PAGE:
As far back as the 14th century, artists and architects used this ratio to map out and judge masterpieces. Today, scientists use this mathematical formula to account for why some people are considered more beautiful than others.
The golden ratio is a number found by dividing a line into two parts so that the longer part divided by the smaller part is also equal to the whole length divided by the longer part. It is often represented as the phi symbol. The underlying principle of the golden ratio is that when dividing the length of a shape (such as a face or body) by its width, if the proportion is 1.618, it is more aesthetically appealing.
Although we think we find individuals attractive based on our own opinions, mathematicians argue that beauty does not in fact vary by race, culture, or era; but by proportion. That is, if someone’s features reflect phi in their proportions we tend to see them as more physically beautiful than someone whose features do not.
Beauty is in the phi of the beholder
Dr Stephen Marquardt used the principles of the golden ratio to create the “Marquardt Beauty Mask” – a mask template that analyses the positioning, proportion, and shape of facial markers including the eyes, nose, mouth, chin, and eyebrows. By photocopying the template onto a clear plastic sheet and placing it over a photograph of a face, you can get a rough idea of which facial features fit the golden ratio.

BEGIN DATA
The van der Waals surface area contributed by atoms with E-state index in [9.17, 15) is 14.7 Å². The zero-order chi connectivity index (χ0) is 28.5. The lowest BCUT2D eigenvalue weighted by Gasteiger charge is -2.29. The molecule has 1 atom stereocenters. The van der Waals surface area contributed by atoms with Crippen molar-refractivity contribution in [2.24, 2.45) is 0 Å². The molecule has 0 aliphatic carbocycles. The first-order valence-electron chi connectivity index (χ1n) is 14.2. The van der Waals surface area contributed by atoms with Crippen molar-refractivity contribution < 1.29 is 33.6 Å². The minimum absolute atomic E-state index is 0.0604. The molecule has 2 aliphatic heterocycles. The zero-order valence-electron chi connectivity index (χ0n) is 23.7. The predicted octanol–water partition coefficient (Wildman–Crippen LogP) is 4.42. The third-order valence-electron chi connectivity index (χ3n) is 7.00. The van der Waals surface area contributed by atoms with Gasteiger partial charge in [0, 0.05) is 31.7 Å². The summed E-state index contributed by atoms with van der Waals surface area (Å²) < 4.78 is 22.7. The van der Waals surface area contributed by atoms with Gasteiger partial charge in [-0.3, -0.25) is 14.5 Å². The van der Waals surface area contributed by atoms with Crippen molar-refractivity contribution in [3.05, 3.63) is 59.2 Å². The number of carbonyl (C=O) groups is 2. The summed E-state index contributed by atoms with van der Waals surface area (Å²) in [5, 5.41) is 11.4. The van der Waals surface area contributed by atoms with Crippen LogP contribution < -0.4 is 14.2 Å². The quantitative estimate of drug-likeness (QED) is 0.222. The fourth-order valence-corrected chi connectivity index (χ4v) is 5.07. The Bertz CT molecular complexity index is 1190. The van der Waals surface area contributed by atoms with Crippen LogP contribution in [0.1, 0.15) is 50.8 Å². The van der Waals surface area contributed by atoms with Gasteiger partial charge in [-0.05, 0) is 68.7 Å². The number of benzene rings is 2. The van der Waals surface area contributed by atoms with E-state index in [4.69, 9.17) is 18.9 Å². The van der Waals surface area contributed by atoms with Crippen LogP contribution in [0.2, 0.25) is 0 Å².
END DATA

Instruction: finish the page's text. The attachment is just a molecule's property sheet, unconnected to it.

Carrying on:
According to evolutionary biologist Randy Thornhill, who has spent over 20 years studying the symmetry of faces and bodies, most men and women rate members of the opposite sex more attractive and healthy when their physical appearance is more geometrically symmetrical. “Even without always knowing it,” Thornhill says, “you are attracted to them because their faces are proportional and even.”
Case in point is Florence Colgate, the 19-year old winner of a beauty contest who was proclaimed the “most beautiful face in the world” has near-perfect facial proportions. Colgate’s face is perfectly symmetrical and she also has the optimum ratio between her mouth, eyes, chin, and forehead. Colgate’s mouth is 1.618 times wider than her nose and the width of her nose is 1.618 times wider than its tip. True phi perfection.
So, part of what we view as attractive seems to be based on maths. Studies have shown our brains are programmed to respond to symmetry and balance. For this reason, plastic surgeons and orthodontists use similar models to Marquardt’s mask to restructure their patients’ faces and bodies. So, can beauty can be quantified by mathematical measurements and ratios? Perhaps not entirely. But the average distances between facial and bodily features can account for what the majority of people deem beautiful.